That acquisition took their vineyard holdings to 40 hectares (nearly 100 acres). Save for the six hectares in Le Causse, all of their vineyards are a hodgepodge of small parcels planted around La Caunette, and these vineyards constitute the heart and soul of Coupe Roses. The winery itself is a large nondescript building on one side of the village, while the "château" is an old automobile service station that Françoise's father operated decades ago on the other side of the village. For years, it housed the office and the old garage was insulated to store the bottled wine. It used to be that the sum total of high-tech wizardry that they had was limited to their grape press and their narrow gauge Lamborghini tractor. In 2009-10, the old garage was completely revamped. Now there's a tasting room and a nice new bottling line.
A cool bit of trivia is that since 1991 a friend and colleague of Françoise and Pascal, one François Serre, has been the consulting enologist at Coupe Roses. For an even longer period, Serre has been the consulting enologist at Château Rayas in Châteauneuf-du-Pape.
The domaine received certification for organic viticulture in 2013.
- Champ du Roy blanc: A hugely aromatic, dry blend of Grenache Blanc and Muscat (roughly 30% and the variety is Petits Grains). Yearly production averages 1,000 cases.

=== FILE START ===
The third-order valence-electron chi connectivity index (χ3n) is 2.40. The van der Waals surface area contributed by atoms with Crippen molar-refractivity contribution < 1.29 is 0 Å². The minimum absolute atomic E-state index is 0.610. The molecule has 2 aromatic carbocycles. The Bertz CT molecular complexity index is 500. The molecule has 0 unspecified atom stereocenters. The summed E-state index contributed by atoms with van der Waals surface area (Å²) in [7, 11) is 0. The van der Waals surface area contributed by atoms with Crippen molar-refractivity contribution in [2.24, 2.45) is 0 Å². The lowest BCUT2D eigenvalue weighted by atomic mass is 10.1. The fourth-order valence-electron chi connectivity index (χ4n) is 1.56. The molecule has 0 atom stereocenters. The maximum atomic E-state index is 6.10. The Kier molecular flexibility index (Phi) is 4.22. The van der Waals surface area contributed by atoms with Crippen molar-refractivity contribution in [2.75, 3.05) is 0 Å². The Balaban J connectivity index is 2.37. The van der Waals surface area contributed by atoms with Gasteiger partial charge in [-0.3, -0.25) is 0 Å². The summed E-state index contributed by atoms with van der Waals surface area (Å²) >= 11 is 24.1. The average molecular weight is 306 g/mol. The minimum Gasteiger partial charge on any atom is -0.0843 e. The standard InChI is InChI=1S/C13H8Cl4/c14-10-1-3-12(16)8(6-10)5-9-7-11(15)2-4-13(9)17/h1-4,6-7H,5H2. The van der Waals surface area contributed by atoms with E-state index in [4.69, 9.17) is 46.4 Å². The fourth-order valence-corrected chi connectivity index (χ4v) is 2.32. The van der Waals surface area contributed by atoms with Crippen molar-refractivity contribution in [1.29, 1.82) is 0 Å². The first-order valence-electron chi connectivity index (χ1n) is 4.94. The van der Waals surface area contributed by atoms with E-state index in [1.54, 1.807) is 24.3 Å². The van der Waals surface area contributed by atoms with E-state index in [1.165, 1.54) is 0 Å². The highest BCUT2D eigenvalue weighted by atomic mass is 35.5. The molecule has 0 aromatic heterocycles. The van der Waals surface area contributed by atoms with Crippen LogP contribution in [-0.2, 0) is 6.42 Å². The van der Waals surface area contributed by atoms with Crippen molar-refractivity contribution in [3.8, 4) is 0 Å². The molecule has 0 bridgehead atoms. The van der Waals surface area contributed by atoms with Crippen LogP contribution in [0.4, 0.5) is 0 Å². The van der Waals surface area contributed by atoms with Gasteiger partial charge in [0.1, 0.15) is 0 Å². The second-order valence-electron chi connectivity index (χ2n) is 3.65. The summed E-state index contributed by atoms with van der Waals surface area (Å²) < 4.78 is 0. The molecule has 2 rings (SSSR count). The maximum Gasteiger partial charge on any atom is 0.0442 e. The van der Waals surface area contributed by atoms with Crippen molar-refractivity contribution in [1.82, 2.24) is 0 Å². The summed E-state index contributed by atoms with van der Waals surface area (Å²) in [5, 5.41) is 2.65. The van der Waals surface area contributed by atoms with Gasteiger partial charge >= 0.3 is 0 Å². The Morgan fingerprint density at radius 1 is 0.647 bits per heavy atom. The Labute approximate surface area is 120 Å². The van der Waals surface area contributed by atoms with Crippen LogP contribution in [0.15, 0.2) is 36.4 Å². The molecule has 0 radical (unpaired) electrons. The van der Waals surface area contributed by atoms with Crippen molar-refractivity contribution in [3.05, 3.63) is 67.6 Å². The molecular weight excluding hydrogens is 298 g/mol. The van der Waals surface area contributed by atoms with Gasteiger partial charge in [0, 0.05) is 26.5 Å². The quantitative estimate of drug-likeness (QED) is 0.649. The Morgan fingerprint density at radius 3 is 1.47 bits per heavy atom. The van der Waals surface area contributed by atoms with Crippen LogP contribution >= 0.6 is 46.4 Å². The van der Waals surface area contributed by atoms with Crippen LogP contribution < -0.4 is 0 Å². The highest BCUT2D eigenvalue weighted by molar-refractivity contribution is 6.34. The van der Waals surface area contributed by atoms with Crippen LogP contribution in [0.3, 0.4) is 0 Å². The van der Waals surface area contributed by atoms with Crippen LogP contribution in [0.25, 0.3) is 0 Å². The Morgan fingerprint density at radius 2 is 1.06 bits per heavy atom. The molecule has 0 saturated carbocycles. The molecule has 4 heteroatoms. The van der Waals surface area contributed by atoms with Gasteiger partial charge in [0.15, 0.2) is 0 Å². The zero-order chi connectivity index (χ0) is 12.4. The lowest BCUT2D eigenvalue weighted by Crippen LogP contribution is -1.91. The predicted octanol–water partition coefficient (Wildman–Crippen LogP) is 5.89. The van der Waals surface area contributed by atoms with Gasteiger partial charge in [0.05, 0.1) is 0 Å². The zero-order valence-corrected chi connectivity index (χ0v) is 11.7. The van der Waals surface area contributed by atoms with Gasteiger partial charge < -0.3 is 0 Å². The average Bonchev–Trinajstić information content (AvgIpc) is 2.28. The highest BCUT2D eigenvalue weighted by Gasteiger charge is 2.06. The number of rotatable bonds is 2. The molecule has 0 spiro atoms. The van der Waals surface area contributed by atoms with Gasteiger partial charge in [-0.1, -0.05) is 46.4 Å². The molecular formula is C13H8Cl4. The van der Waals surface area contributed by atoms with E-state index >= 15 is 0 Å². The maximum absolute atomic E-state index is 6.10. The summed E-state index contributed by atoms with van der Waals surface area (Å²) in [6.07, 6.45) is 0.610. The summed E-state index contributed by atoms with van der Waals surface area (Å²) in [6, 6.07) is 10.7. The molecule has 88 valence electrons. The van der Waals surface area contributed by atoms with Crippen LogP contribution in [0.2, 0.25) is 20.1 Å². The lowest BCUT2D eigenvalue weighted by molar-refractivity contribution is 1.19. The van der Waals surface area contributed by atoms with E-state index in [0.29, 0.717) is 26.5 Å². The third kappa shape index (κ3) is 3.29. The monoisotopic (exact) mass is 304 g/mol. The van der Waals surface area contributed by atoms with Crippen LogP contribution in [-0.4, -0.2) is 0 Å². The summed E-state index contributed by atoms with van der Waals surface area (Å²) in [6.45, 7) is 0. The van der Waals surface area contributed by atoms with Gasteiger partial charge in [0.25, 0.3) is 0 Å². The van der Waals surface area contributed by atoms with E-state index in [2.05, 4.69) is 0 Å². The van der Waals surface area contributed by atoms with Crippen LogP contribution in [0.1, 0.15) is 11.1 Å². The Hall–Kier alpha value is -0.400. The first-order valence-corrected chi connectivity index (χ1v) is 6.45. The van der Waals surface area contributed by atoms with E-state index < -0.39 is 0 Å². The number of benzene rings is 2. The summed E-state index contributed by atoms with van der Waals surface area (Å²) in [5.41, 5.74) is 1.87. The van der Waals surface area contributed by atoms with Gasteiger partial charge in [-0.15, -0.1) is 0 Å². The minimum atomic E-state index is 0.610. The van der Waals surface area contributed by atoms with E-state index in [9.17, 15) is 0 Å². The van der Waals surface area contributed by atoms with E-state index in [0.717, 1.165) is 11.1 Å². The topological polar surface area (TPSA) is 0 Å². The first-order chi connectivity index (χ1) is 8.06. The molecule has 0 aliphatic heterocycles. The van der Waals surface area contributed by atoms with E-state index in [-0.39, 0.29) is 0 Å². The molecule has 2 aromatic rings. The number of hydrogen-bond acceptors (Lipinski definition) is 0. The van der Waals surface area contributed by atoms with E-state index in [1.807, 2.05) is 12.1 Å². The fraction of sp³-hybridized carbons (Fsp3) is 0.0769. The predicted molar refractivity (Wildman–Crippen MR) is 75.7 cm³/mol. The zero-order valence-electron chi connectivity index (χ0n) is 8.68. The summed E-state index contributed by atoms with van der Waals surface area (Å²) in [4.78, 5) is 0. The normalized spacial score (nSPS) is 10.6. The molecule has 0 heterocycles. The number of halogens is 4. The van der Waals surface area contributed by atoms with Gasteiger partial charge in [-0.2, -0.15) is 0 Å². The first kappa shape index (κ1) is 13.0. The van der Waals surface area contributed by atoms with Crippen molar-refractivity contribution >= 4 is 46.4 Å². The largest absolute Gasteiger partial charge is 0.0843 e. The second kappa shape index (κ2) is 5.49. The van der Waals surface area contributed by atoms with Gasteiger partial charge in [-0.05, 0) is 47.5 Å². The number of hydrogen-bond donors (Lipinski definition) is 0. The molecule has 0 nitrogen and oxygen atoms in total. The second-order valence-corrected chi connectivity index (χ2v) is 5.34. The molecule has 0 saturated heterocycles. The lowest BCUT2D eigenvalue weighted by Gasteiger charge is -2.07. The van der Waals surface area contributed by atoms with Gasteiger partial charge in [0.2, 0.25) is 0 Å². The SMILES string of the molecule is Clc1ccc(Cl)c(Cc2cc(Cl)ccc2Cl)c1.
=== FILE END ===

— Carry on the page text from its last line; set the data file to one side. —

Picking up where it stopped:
- Frémillant Rosé: A rosé de saignée from parcels chosen for this rosé and harvested by hand. The blend is based on Mourvèdre (roughly 40%), then with by and large equal proportions of Cinsault, Grenache, and Syrah. Frémillant is old Occitane referring to a light red wine. Yearly production averages 800 cases.
- Minervois Cuvée Bastide: The first of four Minervois cuvées, Bastide is made of roughly equal parts Carignan and Grenache, with around 5% Syrah. The élevage is done in tank. A great buy for an eminently honest wine (that is, one made without modern cellar shenanigans and without any additives--has anyone ever told you that the hugely popular Aussie wine named after a yellow marsupial is not a healthy beverage?). In Bastide, you can often find high-toned blueberry notes underpinned by Carignan’s tarry black fruits. Yearly production averages 3,300 cases.
- Minervois Cuvée Vignals: This is the south, so pronounce that final "s." Vignals is based on Syrah (roughly 60%), and filled out with Grenache (30% +/-) and then Carignan. Made entirely in tank. Deliciously medium-weight, fresh, spicy, long, and infused with garrigue. You should buy some. Yearly production averages 5,400 cases.
- Minervois Cuvée Granaxa: Granaxa is Occitan dialect for Grenache, and this is Coupe Rose’s Grenache cuvée with 10% Syrah, raised in second and third-year oak barrels. Now we get into more weight and body, with distinctly earthy overtones in the red fruit. Yearly production averages 1,000 cases.
- Minervois Cuvée Orience: This is the domaine’s luxury cuvée based on Syrah with 10% Grenache, made in barrels, about one-third of which are new. The Syrah comes from their best clay/limestone parcels high up on the plateau above the village. Orience has blacker fruit, with spice, earth, and elegance in spades. Yearly production averages 600 cases.
The reds are normally made with indigenous yeast, never fined, and these days bottled with a light filtration. Yields for all the cuvées are quite low, averaging in the 30 hectoliter par hectare range.www.coupe-roses.com